With 11 months of 2022 in the rearview mirror, there are certainly many fewer overvalued stocks than there was at the start of this year. Indeed, the bear market brought many names with ridiculously high valuations down to more appropriate levels. For example, in line with the predictions that I made in 2020 and 2021, marijuana stocks, crypto stocks, and most stay-at-home names that thrived during the pandemic all took tremendous hits this year. In fact, many of the companies in those categories lost 80%-90% of their value this year.
But there are still plenty of overvalued stocks left, especially in the tech, crypto, and EV sectors. For this article, I will include one representative from each of those spaces.
Of course, investors should sell these overvalued stocks. But the risk-tolerant among us may also want to consider shorting them.
IT security company CrowdStrike (NASDAQ:CRWD) is a leader in the healthy, rapidly growing cybersecurity sector. Additionally, this company’s valuation is much more reasonable than in the past, when I warned that it was way too expensive. For example, back in July 2020, when the company was losing money and changing hands at a massive multiple of 40-times sales, I wrote a bearish column on CRWD stock.
Things have since changed. Now, the company is making money and has a forward price-earnings ratio of 76-times, while its trailing price-sales ratio is “only” 17-times.
That said, although its valuation has dropped tremendously since mid-2020, Crowdstrike’s growth has also plunged a great deal since then. In the second quarter of 2020, CrowdStrike’s revenue soared 85% year-over-year. These days, the company is growing at a more reasonable 30% year-over-year clip.
I don’t think that 30% revenue growth justifies the valuation of CrowdStrike’s shares, which is still very high. Moreover, the sharp deceleration of its growth since 2020 provides more evidence that, as I asserted two years ago, the company’s competitive advantages are not as strong as its bulls believe they are.
There are many reasons why Coinbase’s (NASDAQ:COIN) shares are extremely overvalued. Here are a few of them.
First, in the wake of the collapse of FTX, there have been multiple reports indicating that crypto investors do not trust centralized exchanges such as Coinbase. Consequently, many investors are moving their cryptos out of centralized exchanges and into decentralized ones.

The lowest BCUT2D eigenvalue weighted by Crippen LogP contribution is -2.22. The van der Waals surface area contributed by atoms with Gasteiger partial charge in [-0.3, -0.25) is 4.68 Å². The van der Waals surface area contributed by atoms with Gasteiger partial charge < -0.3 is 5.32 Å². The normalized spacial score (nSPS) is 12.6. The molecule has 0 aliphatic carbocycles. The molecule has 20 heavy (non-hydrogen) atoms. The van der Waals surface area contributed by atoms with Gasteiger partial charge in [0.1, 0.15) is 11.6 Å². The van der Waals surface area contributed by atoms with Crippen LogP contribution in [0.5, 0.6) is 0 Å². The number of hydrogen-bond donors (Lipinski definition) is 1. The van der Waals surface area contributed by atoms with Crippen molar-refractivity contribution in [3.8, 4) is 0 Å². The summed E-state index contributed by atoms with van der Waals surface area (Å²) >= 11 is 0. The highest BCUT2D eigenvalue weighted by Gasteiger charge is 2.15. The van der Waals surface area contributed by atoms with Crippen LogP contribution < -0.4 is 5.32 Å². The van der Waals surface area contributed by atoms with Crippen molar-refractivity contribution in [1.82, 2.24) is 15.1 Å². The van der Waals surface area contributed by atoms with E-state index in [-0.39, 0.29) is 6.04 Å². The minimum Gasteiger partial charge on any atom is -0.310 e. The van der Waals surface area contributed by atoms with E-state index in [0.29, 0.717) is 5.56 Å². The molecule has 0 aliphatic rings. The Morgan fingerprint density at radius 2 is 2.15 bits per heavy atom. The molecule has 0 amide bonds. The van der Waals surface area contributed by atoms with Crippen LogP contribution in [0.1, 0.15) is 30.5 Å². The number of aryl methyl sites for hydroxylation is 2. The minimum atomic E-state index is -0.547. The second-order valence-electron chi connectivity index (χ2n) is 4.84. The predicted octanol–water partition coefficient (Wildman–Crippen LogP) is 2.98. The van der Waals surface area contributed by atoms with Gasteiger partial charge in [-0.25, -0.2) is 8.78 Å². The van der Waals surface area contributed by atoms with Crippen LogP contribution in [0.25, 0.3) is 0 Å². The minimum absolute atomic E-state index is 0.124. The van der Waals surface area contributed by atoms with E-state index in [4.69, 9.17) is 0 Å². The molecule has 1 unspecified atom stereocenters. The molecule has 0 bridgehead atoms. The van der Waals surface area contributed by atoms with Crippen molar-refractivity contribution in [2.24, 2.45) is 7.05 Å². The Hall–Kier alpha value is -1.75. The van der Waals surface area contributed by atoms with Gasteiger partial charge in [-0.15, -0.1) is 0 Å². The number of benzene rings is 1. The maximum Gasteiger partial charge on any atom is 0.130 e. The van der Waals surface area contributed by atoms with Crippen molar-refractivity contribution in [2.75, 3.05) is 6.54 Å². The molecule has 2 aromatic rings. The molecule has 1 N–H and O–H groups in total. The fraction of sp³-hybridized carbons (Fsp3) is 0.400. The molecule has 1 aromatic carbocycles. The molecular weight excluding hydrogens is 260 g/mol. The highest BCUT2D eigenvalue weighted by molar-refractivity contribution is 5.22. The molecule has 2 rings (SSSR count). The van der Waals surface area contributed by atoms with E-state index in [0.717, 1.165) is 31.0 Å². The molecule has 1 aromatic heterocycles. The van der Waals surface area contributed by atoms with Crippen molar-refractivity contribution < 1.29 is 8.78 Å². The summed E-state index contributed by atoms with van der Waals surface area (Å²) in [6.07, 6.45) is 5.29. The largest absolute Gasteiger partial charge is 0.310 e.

COINTELEGRAPH recently noted that “Exchange outflows hit historic highs of 106,000 [Bitcoin] per month in the wake of the FTX fiasco and the loss of trust in centralized exchanges (CEXs) has pushed investors toward self-custody and decentralized finance (DeFi) platforms.”
Thus, in all likelihood, many crypto owners have been rushing to withdraw their funds from Coinbase. Even if this situation doesn’t create a “run on the bank” scenario that destroys Coinbase, the exchange’s user base, transaction totals and commission revenue are going to take big hits.
Then there’s the issue raised by famed short seller Jim Chaos, who correctly asserts that the company’s high commission costs are also going to scare away many of its retail customers.
Finally, as I’ve noted in the past, with the valuation of most digital assets generally on the decline, and the impressive bull market rallies getting further and further behind us, crypto trading volumes are likely to continue to fall off a cliff. Of course, that doesn’t bode well for COIN stock at all.
With Coinbase facing all of these huge headwinds, its market capitalization of nearly $12 billion is way, way too high.
Last on this list of overvalued stocks to sell is EV maker Lucid (NASDAQ:LCID), another company facing multiple problems. Seeking Alpha columnist Georgy Shishkov recently noted that, last quarter, the company only delivered 60% of the vehicles it produced. That statistic, in combination with the decline of the company’s reservation total, suggests that the demand for Lucid’s EVs simply isn’t very impressive.
Then there’s the fact that LCID will only manage to produce 6,500 to 7,000 EVs this year, well below its original goal of 20,000 vehicles.
Finally, Lucid’s old problems of a lack of buzz and strong competition still appear to be troubling the automaker. I frequently read websites that focus on the EV sector, such as Elektrek and InsideEVs. On those websites, I often see articles about Ford (NYSE:F), Rivian (NASDAQ:RIVN), Hyundai, General Motors (NYSE:GM), Volkswagen (OTC:VWAGY) and, of course, Tesla (NASDAQ:TSLA). But only once in a great while do articles about Lucid appear.
Consequently, I believe that consumers and the media continue to be much less interested in Lucid’s EVs than in those of their many, much better-known competitors.
Despite these issues, Lucid still has a very high market capitalization of $16.5 billion.
On the date of publication, Larry Ramer held a long positions in RIVN and a short position in COIN. The opinions expressed in this article are those of the writer, subject to the InvestorPlace.com Publishing Guidelines.